Peregrine falcons are making a big comeback in Kentucky, thanks in part to the dedication of employees at many of LG&E and KU's facilities for the last 20 years.
The Kentucky Department of Fish and Wildlife Resources has placed nest boxes at many locations throughout Kentucky, including locations at LG&E and KU's Trimble County, Mill Creek, Ghent and E.W. Brown generating stations. Peregrine falcons nest in power plant crevices and alcoves because the facilities have similar features to natural nesting locations such as mountain cliffs and ledges and provide ample food supply.
Since the 1990s, there have been tremendous efforts to reestablish a breeding population of peregrine falcons in Kentucky. The nest boxes provide peregrine falcons safe nesting opportunities at several generating stations, allowing this population to continue to increase.
Chick banding allows for KDFWR to monitor the survival and productivity of peregrine falcons. Whenever someone reports seeing a falcon with a colored leg band to the United States Geological Survey (USGS) Bird Banding Laboratory, the location of the bird is shared with the bander. This allows KDFWR to see where Kentucky’s falcons disperse to after fledging and where birds from out of state originated.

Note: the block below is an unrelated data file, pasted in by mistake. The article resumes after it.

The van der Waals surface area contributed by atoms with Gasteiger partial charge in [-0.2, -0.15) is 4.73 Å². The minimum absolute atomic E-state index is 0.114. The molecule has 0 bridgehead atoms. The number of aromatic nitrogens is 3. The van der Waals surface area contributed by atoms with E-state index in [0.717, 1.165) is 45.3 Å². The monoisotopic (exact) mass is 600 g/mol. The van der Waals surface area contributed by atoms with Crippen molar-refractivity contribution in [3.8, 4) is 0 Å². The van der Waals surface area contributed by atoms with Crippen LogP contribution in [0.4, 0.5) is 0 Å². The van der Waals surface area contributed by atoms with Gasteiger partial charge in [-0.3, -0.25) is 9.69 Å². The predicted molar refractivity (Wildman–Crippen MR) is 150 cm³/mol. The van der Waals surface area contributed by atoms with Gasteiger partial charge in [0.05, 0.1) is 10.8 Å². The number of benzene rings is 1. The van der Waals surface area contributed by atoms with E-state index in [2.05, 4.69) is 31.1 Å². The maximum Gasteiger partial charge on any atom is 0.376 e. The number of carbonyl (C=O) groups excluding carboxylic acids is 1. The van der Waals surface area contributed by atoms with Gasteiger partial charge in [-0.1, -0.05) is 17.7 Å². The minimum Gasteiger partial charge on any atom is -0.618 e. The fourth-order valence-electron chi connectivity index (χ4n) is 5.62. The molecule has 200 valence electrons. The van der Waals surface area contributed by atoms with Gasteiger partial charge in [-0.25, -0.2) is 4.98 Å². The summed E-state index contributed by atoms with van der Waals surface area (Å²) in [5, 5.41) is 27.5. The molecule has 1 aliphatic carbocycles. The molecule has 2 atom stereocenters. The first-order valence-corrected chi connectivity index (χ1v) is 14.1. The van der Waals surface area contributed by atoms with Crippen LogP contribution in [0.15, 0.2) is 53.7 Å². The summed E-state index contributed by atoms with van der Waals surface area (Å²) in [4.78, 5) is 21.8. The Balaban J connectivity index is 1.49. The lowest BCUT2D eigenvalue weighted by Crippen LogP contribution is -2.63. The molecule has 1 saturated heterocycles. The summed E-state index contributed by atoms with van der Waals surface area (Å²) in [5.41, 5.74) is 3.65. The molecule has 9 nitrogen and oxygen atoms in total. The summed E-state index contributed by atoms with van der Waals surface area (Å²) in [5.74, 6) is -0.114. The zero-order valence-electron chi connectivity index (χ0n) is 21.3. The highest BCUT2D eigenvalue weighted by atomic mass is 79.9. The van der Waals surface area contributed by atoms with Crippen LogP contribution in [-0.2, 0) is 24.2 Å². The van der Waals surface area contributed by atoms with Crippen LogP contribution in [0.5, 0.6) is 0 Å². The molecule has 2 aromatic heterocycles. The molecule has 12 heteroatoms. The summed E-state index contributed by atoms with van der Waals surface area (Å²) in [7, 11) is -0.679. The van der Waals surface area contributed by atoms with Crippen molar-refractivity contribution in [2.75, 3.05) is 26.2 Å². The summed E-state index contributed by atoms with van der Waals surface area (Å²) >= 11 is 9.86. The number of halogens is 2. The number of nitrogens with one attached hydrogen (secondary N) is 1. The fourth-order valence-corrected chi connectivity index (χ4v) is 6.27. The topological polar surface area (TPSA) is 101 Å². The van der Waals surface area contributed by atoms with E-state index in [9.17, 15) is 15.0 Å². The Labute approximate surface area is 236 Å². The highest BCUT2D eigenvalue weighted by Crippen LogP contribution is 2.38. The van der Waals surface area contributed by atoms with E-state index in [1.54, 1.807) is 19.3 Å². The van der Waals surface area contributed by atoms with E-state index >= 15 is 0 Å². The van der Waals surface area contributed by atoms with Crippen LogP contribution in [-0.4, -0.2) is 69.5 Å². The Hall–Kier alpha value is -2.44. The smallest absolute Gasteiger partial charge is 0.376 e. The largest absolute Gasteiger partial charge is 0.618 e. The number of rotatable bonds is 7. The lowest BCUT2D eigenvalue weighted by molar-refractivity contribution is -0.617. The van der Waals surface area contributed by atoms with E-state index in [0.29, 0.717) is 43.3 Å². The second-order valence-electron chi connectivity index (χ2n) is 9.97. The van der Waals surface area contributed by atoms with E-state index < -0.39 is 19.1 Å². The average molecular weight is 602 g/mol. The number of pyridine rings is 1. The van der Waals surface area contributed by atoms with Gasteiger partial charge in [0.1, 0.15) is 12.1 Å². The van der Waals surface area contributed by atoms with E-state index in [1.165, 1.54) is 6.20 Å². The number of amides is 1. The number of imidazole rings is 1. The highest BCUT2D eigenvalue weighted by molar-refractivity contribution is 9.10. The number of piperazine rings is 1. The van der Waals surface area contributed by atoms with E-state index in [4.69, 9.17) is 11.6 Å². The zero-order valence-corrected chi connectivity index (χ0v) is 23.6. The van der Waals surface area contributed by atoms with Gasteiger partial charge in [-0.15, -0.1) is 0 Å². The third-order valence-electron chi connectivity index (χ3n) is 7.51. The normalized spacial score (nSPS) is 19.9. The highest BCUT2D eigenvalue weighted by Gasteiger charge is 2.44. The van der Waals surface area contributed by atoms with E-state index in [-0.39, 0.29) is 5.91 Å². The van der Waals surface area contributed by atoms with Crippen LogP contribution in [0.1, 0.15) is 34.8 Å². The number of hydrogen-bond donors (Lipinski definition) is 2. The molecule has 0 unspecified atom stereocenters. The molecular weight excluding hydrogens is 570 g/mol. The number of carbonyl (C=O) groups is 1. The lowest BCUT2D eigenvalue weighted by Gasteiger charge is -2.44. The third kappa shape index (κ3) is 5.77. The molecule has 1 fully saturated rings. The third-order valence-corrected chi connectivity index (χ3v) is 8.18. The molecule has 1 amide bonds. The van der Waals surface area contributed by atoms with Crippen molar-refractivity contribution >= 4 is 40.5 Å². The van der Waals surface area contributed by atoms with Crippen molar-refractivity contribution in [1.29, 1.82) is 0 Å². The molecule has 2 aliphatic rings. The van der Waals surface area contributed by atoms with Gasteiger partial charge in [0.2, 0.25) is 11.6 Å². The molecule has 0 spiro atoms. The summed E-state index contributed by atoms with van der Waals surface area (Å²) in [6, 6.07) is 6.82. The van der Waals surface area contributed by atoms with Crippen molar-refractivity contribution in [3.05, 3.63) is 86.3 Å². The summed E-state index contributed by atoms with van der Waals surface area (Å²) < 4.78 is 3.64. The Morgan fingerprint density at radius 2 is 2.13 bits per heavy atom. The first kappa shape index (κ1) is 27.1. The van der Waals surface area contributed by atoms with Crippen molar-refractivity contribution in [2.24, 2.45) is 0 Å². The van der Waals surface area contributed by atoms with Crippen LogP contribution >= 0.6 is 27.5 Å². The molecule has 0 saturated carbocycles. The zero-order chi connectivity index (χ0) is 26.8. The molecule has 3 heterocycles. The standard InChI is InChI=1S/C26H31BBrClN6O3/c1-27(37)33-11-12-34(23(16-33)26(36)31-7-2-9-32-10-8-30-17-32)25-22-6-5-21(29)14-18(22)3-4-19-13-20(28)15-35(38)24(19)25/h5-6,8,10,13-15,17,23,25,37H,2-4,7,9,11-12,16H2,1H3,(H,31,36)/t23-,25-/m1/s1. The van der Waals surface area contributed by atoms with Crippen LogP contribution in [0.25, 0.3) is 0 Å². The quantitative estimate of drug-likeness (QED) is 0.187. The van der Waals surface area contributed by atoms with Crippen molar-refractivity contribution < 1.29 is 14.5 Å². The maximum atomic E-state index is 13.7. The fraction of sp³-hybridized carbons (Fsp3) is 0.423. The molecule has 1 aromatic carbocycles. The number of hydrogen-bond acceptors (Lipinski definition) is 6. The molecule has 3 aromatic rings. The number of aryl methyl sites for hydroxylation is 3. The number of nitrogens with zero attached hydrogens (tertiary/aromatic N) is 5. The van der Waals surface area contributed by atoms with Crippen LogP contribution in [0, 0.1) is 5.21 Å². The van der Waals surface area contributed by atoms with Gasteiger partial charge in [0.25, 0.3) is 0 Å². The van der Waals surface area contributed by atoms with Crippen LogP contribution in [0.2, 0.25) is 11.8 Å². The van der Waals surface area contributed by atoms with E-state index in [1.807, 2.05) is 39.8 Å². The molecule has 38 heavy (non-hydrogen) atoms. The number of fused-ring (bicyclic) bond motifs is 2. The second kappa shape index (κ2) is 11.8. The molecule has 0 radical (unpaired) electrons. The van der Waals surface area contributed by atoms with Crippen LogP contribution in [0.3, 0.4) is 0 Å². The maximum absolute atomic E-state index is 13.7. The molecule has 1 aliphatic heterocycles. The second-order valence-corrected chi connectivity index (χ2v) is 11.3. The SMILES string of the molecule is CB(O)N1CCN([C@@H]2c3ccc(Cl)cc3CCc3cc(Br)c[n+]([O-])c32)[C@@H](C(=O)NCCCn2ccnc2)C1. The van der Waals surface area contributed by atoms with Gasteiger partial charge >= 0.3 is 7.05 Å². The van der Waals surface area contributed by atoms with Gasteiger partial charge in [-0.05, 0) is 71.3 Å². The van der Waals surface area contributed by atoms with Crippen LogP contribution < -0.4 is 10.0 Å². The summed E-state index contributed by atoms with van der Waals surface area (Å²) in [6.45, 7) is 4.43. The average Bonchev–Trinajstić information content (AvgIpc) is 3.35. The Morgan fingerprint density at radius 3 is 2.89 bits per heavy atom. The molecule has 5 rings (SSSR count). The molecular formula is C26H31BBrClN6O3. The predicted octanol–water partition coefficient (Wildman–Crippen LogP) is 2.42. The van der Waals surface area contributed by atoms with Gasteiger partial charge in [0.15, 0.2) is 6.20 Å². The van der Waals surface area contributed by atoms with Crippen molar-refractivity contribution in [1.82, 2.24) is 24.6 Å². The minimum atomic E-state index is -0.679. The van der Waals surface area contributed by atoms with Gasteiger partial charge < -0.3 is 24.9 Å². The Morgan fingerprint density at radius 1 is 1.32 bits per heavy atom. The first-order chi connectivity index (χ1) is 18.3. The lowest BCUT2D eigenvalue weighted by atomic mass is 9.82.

The bands also allow KDFWR to keep track of each individual chick’s history. Officials are able to determine the age of the bird, its parents and siblings, and any offspring it produces. The banding database is available for all departments of fish and wildlife in North America as a way to track and identify the falcons. Biologists across North America can read the numbers on the bands with high-powered optics.
Employees have ensured the nest boxes on company property provide a safe setting for the falcons to prosper. Since 1999, more than 172 chicks have been banded by KDFWR at LG&E and KU generating stations. 170 chicks have successfully fledged from LG&E and KU facilities. The first chick fledged from Trimble Co. Station in 1999.